sp_rename Causes Lock Leaking

One of my friends finds this issue in the systems he is managing. In my locking and blocking series, I mentioned that when a record is being modified it always acquires IX lock on the object, IX lock on the page, and X lock on the record. In rare case, this may also hold IX lock on another object. This is cased by sp_rename.

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Locking and Blocking (12) – Counting Semaphore

Counting semaphores restricts number of concurrent sessions from accessing the same resource. It’s useful when code blocks perform well when number of concurrent users is under a certain number. For instance, SQL Server merge replication implements semaphores to limit number of subscribers to access publication at the same time.

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Locking and Blocking (11) – Process Control and Customized Locking Hierarchies

Building lock based process control is to avoid conflicting processes from running at same time. A very common question DBAs undergo is that Task A can be launched when Task B(s) are not running. Many times I heard that “I will have to disable jobs, wait until they are finished, start another job, wait until it finishes, and then enable the jobs were disabled previously.”. The cycle of this process some time is just very few minutes but mostly it’s half to few hours which is occasionally scheduled in the midnight. The work like this is no longer to be fun to DBAs. It would be nice if something can be implemented in the process which it can detect, wait, and/or safely stop or interrupt running business operations, start its own process after all business processes stopped, and then resume the business processes automatically…This is possible in SQL Server. SQL Server application locks can even bring more value for such matters.

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Locking and Blocking (10) – Binary Semaphore

Semaphore is an abstract for controlling access by multiple threads (sessions) to a common resource. Binary semaphore, it can be called Mutex, or Lock/Unlock, allows only one thread access a resource at a time. Back old days, in C++ programming, critical section object is used for this purpose. In C#, keyword lock(obj){code block} and Monitor class implements binary semaphores. Once a object is locked by one thread, other threads who need to acquire the lock on the object will have to wait until the lock on the object is released by thread previously held. SQL Server is an multi-threading application. It uses semaphores internally to control the access to the record, for instance, while you are modify a record, an exclusive lock is placed on the record and released when modification finishes. This is a binary semaphore. In T-SQL, you can implement binary semaphore by locking row(s) and application locks.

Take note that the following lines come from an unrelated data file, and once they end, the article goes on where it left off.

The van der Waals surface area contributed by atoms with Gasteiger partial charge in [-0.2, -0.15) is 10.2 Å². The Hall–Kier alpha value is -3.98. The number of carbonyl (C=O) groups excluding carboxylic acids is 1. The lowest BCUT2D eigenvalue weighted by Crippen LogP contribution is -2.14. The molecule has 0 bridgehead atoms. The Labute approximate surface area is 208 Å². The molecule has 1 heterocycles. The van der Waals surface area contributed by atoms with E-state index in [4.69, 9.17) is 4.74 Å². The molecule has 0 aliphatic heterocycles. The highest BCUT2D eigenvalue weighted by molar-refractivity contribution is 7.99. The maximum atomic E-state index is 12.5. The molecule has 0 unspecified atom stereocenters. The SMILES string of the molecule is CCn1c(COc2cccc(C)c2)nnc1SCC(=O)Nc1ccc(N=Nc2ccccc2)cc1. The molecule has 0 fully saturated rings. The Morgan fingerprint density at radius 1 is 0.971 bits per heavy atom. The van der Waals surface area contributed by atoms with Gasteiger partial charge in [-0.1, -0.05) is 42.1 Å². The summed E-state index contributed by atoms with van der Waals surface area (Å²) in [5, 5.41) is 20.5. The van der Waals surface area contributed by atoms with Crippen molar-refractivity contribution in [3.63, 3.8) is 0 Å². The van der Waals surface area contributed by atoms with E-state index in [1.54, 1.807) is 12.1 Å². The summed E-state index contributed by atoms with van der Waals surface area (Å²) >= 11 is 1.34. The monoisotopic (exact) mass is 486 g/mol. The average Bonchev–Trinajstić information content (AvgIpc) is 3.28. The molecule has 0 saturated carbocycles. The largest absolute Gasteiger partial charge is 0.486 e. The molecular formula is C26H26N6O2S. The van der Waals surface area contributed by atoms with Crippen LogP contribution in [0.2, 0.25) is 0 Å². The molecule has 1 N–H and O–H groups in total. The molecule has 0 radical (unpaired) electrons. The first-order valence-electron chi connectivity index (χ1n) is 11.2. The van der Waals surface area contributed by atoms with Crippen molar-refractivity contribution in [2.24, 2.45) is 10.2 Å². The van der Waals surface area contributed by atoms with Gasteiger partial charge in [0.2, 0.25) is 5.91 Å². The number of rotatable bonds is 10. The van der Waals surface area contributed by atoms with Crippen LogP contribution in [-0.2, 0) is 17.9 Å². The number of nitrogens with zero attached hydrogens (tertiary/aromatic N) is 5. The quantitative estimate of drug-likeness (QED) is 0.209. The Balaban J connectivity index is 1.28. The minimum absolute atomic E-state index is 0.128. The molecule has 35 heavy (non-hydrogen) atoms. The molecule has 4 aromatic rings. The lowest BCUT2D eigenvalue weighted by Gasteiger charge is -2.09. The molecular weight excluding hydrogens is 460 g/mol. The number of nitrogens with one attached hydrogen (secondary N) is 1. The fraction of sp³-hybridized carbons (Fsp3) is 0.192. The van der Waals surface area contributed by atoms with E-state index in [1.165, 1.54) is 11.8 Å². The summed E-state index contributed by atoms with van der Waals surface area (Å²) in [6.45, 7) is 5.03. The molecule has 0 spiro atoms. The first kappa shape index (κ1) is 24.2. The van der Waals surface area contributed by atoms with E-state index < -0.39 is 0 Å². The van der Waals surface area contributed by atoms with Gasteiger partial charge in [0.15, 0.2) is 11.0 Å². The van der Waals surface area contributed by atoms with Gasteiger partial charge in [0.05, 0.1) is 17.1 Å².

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Locking and Blocking (9) – Live Locks and Deadlocks

Deadlock can happen at latch level, memory, MARS, parallel query, etc. In this post, I am only going to talk about deadlocks at lock level. Resource A and B, when Session 1 locks Resource A and tries to get a lock on Resource B which has a incompatible lock held by Session2, Session 1 will wait until Session 2 releases locks on Resource B. This is called live lock. A live lock will be eventually resolved when the blocking session releases the lock or requesting lock gets timeout. If Session 2 requests a incompatible lock on Resource A at this moment, deadlock happens, because Session 1 will be waiting for the released lock on Resource B and Session 2 will be waiting for the released lock on resource A. Both sessions are deadly locked and blocked. I am going to give you few deadlock scenarios and solutions below.

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Locking and Blocking (7) – Transaction Isolation Levels

In my first post of the series, I have mentioned that SQL Servers before version 2008 implemented transaction isolation levels by using locking only. In the newer version of SQL Server, this mechanism is NOT changed. Snapshots related isolation levels are the functionalities added to the existing framework. In general, transaction isolation levels controls the reading,SELECT, behaviour of SQL Server. I am going to explain it from locking perspective.